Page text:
UCL Discovery
UCL home » Library Services » Electronic resources » UCL Discovery

Socioeconomic inequalities in body mass index across adulthood: coordinated analyses of individual participant data from three British birth cohort studies initiated in 1946, 1958 and 1970

Bann, D; Johnson, W; Li, L; Kuh, D; Hardy, RJ; (2017) Socioeconomic inequalities in body mass index across adulthood: coordinated analyses of individual participant data from three British birth cohort studies initiated in 1946, 1958 and 1970. PLOS Medicine , 14 (1) , Article e1002214. 10.1371/journal.pmed.1002214. Green open access

[thumbnail of journal.pmed.1002214.pdf]
Preview
Text
journal.pmed.1002214.pdf - Published Version

Download (1MB) | Preview

Abstract

Background: High body mass index (BMI) is an important contributor to the global burden of ill health and health inequality. Lower socioeconomic position (SEP) in both childhood and adulthood (SEP) is associated with higher adult BMI, but how these associations have changed across time is poorly understood. We used longitudinal data to examine how childhood and adult SEP relates to BMI across adulthood in three national British birth cohorts. / Methods and Findings: The sample comprised up to 22,810 participants with 77,115 BMI observations in the 1946 MRC National Survey of Health and Development (ages 20 to 60-64), 1958 National Child Development Study (ages 23 to 50), and 1970 British Cohort Study (ages 26 to 42). Harmonized social class-based SEP data (Registrar General’s Social Class) was ascertained in childhood (father’s class at 10/11 years) and adulthood (42/43 years), and BMI repeatedly across adulthood, spanning 1966 to 2012. Associations between SEP and BMI were examined using linear regression and multilevel models. Lower childhood SEP was associated with higher adult BMI in both genders, and differences were typically larger at older ages and similar in magnitude in each cohort. The strength of association between adult SEP and BMI did not vary with age in any consistent pattern in these cohorts, but were more evident in women than men, and among women inequalities were larger in the 1970 compared with earlier-born cohorts. For example, mean differences in BMI at 42/43 years amongst women in the lowest compared with highest social class were 2.0 kg/m2 (95% CI: -0.1, 4.0) in the 1946 NSHD, 2.3 kg/m2 (1.1, 3.4) in 1958 NCDS, and 3.9 kg/m2 (2.3, 5.4) in the 1970 BCS; mean (SD) BMI in the highest and lowest social classes were as follows: 24.9 (0.8) vs 26.8 (0.7) in 1946 NSHD, 24.2 (0.4) vs 26.5 (0.4) in 1958 NCDS, and 24.2 (0.3) vs 28.1 (0.8) in 1970 BCS. Findings did not differ whether using overweight/obesity as an outcome. Limitations of this work include the use of social class as the sole indicator of SEP—while it was available in each cohort in both childhood and adulthood, trends in BMI inequalities may differ according to other dimensions of SEP such as education or income. Although harmonized data were used to aid inferences about birth cohort differences in BMI inequality, differences in other factors may have also contributed to findings—for example, differences in missing data. / Conclusions: Given these persisting inequalities and their public health implications, new and effective policies to reduce inequalities in adult BMI are urgently required which tackle inequality with respect to both childhood and adult SEP.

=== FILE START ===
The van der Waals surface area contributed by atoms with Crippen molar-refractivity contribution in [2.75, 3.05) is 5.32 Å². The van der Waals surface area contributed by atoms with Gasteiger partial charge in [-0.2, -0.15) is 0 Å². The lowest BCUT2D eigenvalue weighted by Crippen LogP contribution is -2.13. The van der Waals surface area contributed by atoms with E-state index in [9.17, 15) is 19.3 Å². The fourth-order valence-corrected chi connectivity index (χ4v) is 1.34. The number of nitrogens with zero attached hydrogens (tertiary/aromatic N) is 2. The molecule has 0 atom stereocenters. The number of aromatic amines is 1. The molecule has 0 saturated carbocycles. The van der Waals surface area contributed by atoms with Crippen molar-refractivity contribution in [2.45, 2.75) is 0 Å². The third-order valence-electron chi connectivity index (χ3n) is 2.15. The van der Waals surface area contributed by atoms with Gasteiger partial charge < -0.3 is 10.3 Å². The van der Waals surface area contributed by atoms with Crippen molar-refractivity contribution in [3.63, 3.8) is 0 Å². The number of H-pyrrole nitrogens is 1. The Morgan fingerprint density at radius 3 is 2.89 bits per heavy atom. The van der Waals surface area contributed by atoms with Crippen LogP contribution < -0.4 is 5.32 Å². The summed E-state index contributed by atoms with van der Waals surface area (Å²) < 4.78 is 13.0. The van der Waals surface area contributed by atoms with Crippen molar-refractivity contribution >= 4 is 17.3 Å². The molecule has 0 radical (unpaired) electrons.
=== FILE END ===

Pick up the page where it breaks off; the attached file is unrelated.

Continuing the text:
Type: Article
Title: Socioeconomic inequalities in body mass index across adulthood: coordinated analyses of individual participant data from three British birth cohort studies initiated in 1946, 1958 and 1970
Open access status: An open access version is available from UCL Discovery
DOI: 10.1371/journal.pmed.1002214
Publisher version: http://dx.doi.org/10.1371/journal.pmed.1002214
Language: English
Additional information: © 2017 Bann et al. This is an open access article distributed under the terms of the Creative Commons Attribution License, which permits unrestricted use, distribution, and reproduction in any medium, provided the original author and source are credited.
Keywords: socioeconomic factors; obesity; overweight; cross-cohort analysis
UCL classification: UCL
UCL > Provost and Vice Provost Offices > School of Education
UCL > Provost and Vice Provost Offices > School of Education > UCL Institute of Education
UCL > Provost and Vice Provost Offices > School of Education > UCL Institute of Education > IOE - Social Research Institute
UCL > Provost and Vice Provost Offices > School of Life and Medical Sciences
UCL > Provost and Vice Provost Offices > School of Life and Medical Sciences > Faculty of Population Health Sciences > Institute of Cardiovascular Science
UCL > Provost and Vice Provost Offices > School of Life and Medical Sciences > Faculty of Population Health Sciences > UCL GOS Institute of Child Health
UCL > Provost and Vice Provost Offices > School of Life and Medical Sciences > Faculty of Population Health Sciences > UCL GOS Institute of Child Health > Population, Policy and Practice Dept
URI: https://discovery.ucl.ac.uk/id/eprint/1532868
Downloads since deposit
156Downloads
Download activity - last month
Download activity - last 12 months
Downloads by country - last 12 months

Archive Staff Only

View Item View Item